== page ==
A lot of times in this situation I've found that to go forward we need to go back. It often has to do with a misunderstanding about an earlier more basic concept that's muddling up the works. If that's not the case however, it's important to know your student so you can construct an explanation that works for them. The square block isn't going to fit into the round hole no matter how many times you try, so being able to change your approach is vital.
How do you help students who are struggling with reading comprehension?
Reading comprehension is difficult, but I think the fix is actually very straightforward. There are two things that one needs to do. The first is to make sure to do practice questions every day. It doesn't have be a lot, but it needs to be every day. The second is to just read more. Whether its books, magazines, newspapers, or online articles students need to get used to reading for reading's sake and gleaning what's important.
What strategies have you found to be most successful when you start to work with a student?
When you first start working with someone, building trust is important. I usually like to take the first session or two and tackle something that's been a chronic problem. If we start off our work together by showing that we can get rid of a long-standing issue then motivation is up, trust is up, and hopefully the subject is a little more bearable.
How would you help a student get excited/engaged with a subject that they are struggling in?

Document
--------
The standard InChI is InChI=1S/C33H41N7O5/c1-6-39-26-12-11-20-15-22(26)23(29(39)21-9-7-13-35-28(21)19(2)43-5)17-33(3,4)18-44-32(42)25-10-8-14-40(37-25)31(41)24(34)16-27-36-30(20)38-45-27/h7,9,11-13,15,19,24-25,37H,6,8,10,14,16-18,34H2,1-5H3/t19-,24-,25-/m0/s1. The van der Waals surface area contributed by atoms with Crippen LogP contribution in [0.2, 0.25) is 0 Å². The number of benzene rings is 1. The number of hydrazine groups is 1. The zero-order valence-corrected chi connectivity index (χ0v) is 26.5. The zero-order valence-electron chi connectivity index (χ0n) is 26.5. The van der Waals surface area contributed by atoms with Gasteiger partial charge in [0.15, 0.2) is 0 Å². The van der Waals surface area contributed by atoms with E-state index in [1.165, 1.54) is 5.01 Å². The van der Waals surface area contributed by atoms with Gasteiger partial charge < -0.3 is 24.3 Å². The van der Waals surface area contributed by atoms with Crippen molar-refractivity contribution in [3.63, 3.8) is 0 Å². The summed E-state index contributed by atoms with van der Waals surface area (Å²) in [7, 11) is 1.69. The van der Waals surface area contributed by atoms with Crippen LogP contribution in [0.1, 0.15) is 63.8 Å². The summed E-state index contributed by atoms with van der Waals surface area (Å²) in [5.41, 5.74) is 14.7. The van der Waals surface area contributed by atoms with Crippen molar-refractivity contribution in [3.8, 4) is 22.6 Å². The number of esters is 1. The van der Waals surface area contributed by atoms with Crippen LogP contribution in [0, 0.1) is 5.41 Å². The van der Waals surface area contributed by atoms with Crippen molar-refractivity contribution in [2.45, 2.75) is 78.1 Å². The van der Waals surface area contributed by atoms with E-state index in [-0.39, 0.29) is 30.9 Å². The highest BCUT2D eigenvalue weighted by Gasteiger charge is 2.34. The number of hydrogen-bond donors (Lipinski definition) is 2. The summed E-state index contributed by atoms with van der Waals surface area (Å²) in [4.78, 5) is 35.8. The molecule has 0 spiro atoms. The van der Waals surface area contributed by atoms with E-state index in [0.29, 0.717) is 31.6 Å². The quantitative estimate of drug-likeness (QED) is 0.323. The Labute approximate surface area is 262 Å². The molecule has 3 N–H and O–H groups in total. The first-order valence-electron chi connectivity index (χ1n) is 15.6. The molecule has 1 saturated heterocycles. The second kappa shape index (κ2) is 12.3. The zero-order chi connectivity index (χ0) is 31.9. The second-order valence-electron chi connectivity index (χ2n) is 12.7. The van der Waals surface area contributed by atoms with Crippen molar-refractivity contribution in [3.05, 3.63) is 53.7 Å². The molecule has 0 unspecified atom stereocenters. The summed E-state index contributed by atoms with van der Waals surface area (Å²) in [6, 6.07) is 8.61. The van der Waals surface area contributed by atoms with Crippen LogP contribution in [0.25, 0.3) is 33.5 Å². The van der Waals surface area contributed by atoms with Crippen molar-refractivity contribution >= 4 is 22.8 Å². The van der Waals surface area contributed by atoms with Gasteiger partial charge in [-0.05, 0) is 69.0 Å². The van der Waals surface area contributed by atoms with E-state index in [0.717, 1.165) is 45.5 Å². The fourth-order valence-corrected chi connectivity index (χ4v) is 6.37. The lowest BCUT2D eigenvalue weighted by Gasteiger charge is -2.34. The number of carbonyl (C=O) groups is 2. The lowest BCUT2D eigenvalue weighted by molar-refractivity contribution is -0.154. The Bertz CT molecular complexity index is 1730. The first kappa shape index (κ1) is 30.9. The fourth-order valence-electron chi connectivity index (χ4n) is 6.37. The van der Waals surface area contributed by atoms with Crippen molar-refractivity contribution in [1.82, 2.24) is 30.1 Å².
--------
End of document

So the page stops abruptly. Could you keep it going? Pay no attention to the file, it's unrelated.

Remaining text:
At a time like this I think it might help to think of the subject outside of the realm of the classroom. The sciences are a good example. A student struggling with physics might only think of physics as a chore and a series of lectures that are causing them trouble. But showing the student that an understanding of physics equates to an understanding of the world around us, and therefore an interest in it reflects an interest in our world and might get them engaged again.
What techniques would you use to be sure that a student understands the material?
The best way to make sure someone understands the material is have them teach it back to you. A favorite method of mine is having them 1.) Give me a quick lesson and then 2.) Write me a short quiz. This way I can make sure they've fully understood a concept, and are already thinking about what questions they may be asked.
How do you build a student's confidence in a subject?
Practice, practice, practice. The best way to build confidence is to do practice questions. Seeing your percentage go up and up shows you not just that you're improving your score but that you're learning.
How do you evaluate a student's needs?
Talking to the student here is vital. You can review their old tests and that will help, but you're not going to get to the root of the issue unless you put in the time, actually sitting down and talking about the student's views of the subject and seeing exactly where they're having problems, and if there's any common denominators between those issues.
How do you adapt your tutoring to the student's needs?
I try not to go into a new tutoring session with anything too set in stone. Keeping a student motivated in my number one priority, and there's no single method that works for all students. Some can stay motivated by just doing practice questions, some need more breaks than others, and some will need you to assign more work between sessions. Being able to adapt successfully comes from knowing your student, their personality, and what you can reasonably expect from them.
What types of materials do you typically use during a tutoring session?
I tend to believe that for the most part textbooks overcomplicate things. Test prep books on the other hand do a great job of distilling information while also providing questions with explanations.